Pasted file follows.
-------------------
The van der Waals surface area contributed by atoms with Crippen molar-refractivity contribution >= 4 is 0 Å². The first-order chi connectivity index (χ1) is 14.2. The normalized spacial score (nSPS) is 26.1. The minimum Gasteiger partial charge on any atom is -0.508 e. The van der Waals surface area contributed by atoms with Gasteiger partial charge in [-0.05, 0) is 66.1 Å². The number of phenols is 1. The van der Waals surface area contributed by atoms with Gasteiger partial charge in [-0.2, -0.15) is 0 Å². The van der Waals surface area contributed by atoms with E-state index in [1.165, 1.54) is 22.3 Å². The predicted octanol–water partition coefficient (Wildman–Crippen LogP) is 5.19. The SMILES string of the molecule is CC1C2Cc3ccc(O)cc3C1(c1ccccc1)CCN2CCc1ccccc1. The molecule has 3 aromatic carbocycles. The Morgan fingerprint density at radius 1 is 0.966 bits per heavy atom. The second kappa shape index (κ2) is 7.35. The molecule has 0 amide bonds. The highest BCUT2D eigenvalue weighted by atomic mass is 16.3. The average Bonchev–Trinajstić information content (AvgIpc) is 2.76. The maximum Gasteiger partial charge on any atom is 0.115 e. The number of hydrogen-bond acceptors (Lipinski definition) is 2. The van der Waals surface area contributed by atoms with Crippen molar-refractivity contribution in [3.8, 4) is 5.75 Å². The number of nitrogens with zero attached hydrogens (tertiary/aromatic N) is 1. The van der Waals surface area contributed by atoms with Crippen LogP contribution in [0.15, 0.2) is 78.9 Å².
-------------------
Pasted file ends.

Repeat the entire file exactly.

The van der Waals surface area contributed by atoms with Crippen molar-refractivity contribution >= 4 is 0 Å². The first-order chi connectivity index (χ1) is 14.2. The normalized spacial score (nSPS) is 26.1. The minimum Gasteiger partial charge on any atom is -0.508 e. The van der Waals surface area contributed by atoms with Gasteiger partial charge in [-0.05, 0) is 66.1 Å². The number of phenols is 1. The van der Waals surface area contributed by atoms with Gasteiger partial charge in [-0.2, -0.15) is 0 Å². The van der Waals surface area contributed by atoms with E-state index in [1.165, 1.54) is 22.3 Å². The predicted octanol–water partition coefficient (Wildman–Crippen LogP) is 5.19. The SMILES string of the molecule is CC1C2Cc3ccc(O)cc3C1(c1ccccc1)CCN2CCc1ccccc1. The molecule has 3 aromatic carbocycles. The Morgan fingerprint density at radius 1 is 0.966 bits per heavy atom. The second kappa shape index (κ2) is 7.35. The molecule has 0 amide bonds. The highest BCUT2D eigenvalue weighted by atomic mass is 16.3. The average Bonchev–Trinajstić information content (AvgIpc) is 2.76. The maximum Gasteiger partial charge on any atom is 0.115 e. The number of hydrogen-bond acceptors (Lipinski definition) is 2. The van der Waals surface area contributed by atoms with Crippen molar-refractivity contribution in [3.8, 4) is 5.75 Å². The number of nitrogens with zero attached hydrogens (tertiary/aromatic N) is 1. The van der Waals surface area contributed by atoms with Crippen LogP contribution in [0.15, 0.2) is 78.9 Å².